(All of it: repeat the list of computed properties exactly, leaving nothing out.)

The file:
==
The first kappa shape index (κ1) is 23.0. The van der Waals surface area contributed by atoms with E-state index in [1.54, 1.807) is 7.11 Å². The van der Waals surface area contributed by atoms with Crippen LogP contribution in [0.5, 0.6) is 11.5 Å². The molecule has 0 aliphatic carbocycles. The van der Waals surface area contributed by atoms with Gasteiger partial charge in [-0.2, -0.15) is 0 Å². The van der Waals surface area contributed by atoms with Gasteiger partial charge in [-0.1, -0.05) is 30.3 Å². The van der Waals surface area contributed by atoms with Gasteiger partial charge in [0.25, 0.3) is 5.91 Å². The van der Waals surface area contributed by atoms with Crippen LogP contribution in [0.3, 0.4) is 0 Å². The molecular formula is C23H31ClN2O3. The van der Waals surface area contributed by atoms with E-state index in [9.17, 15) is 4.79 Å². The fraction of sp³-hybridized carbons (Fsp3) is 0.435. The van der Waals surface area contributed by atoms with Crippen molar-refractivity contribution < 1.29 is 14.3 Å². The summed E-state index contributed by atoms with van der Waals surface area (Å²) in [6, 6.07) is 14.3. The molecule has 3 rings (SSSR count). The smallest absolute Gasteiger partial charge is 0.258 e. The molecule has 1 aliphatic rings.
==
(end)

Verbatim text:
The first kappa shape index (κ1) is 23.0. The van der Waals surface area contributed by atoms with E-state index in [1.54, 1.807) is 7.11 Å². The van der Waals surface area contributed by atoms with Crippen LogP contribution in [0.5, 0.6) is 11.5 Å². The molecule has 0 aliphatic carbocycles. The van der Waals surface area contributed by atoms with Gasteiger partial charge in [-0.2, -0.15) is 0 Å². The van der Waals surface area contributed by atoms with Gasteiger partial charge in [-0.1, -0.05) is 30.3 Å². The van der Waals surface area contributed by atoms with Gasteiger partial charge in [0.25, 0.3) is 5.91 Å². The van der Waals surface area contributed by atoms with Crippen LogP contribution in [0.3, 0.4) is 0 Å². The molecular formula is C23H31ClN2O3. The van der Waals surface area contributed by atoms with E-state index in [9.17, 15) is 4.79 Å². The fraction of sp³-hybridized carbons (Fsp3) is 0.435. The van der Waals surface area contributed by atoms with Crippen molar-refractivity contribution < 1.29 is 14.3 Å². The summed E-state index contributed by atoms with van der Waals surface area (Å²) in [6, 6.07) is 14.3. The molecule has 3 rings (SSSR count). The smallest absolute Gasteiger partial charge is 0.258 e. The molecule has 1 aliphatic rings.